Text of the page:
Overall, I felt like this was a event novel. It was heart wrenching and poignant. The Covid-19 Pandemic may have you inn a mood to read some post apocalyptic novels. If that is the case then this book is for you. It might make you grateful that things are not as bad as they are in the world we live in when reading this book.

You can but The Road by Cormac McCarthy on Amazon for $10.50 .

Review of The Shakespeare Requirement

By Robert Drinkwater

Julie Schumacher’s The Shakespeare Requirement is a satirical novel that centers around Jason “Jay” Fitger the newly appointed head of the English department at Payne University. Jay faces several obstacles throughout this novel as he deals with colleagues that show disdain towards him, his ex-wife, whom he may still have feelings for that may or may not be in a relationship with the dean, a freshmen student whom he is the adviser to, and to top it all off the English department is sharing the building with the Economics department who is slowly pushing the English department out of the building.

I enjoyed the humor that was in this novel as Jay deals with a slew of issues that come with being the head of the English department. One of the main conflicts he faces arises when he tries to get one of the oldest English professors and school Shakespearean, Dennis Cassovan to retire which backfires as students think that he is being forced out. This results in a movement among the campus in showing support for Cassovan with pins that say “SOS” short for “Save Our Shakespeare”. Jay also has to take several initiatives that require the approval of the other faculty members in the department causing him to have to do several favors for them such as taking care of another professor in his home after he goes through surgery, taking care of a rescue dog, and removing a masturbating student from another faculty member’s class.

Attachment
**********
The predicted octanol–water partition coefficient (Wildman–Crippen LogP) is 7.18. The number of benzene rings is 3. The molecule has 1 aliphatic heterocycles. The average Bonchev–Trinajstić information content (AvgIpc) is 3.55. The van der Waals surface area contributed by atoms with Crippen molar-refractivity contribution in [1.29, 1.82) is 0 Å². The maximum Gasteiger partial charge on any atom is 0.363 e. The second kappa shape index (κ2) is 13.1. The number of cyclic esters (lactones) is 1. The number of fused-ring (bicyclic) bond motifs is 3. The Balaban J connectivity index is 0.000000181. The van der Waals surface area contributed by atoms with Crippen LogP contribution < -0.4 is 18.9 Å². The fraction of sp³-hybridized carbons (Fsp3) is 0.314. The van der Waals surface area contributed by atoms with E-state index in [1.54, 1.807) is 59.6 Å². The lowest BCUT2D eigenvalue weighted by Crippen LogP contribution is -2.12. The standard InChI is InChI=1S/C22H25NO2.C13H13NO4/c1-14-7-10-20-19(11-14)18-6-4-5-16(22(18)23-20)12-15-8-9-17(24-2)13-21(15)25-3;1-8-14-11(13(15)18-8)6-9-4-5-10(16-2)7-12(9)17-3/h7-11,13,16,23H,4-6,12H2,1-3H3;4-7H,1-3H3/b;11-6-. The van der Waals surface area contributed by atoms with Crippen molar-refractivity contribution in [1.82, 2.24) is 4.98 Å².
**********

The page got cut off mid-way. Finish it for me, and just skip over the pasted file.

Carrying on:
This novel was full of hilarious moments and intertwining plot lines. There were several point of view characters besides Jay. I particularly enjoyed the parts with Angela, the freshmen student. She had an interesting story with her having difficulty adjusting to the college life and becoming acquainted with her adviser Jay. I wish that she had more of a story. I felt like hers was rather short and ended abruptly, but then again Jay Fitger is the main character of this novel.

I also enjoyed the relationship dynamics in this novel. It was entertaining to see Jay have to jump through so many hoops in order to gain the approval of his fellow faculty members. I also liked the interactions between him and his ex-wife Janet. It was clear that they both still had feelings for one another and their conversations were full of witty and hilarious cynicism.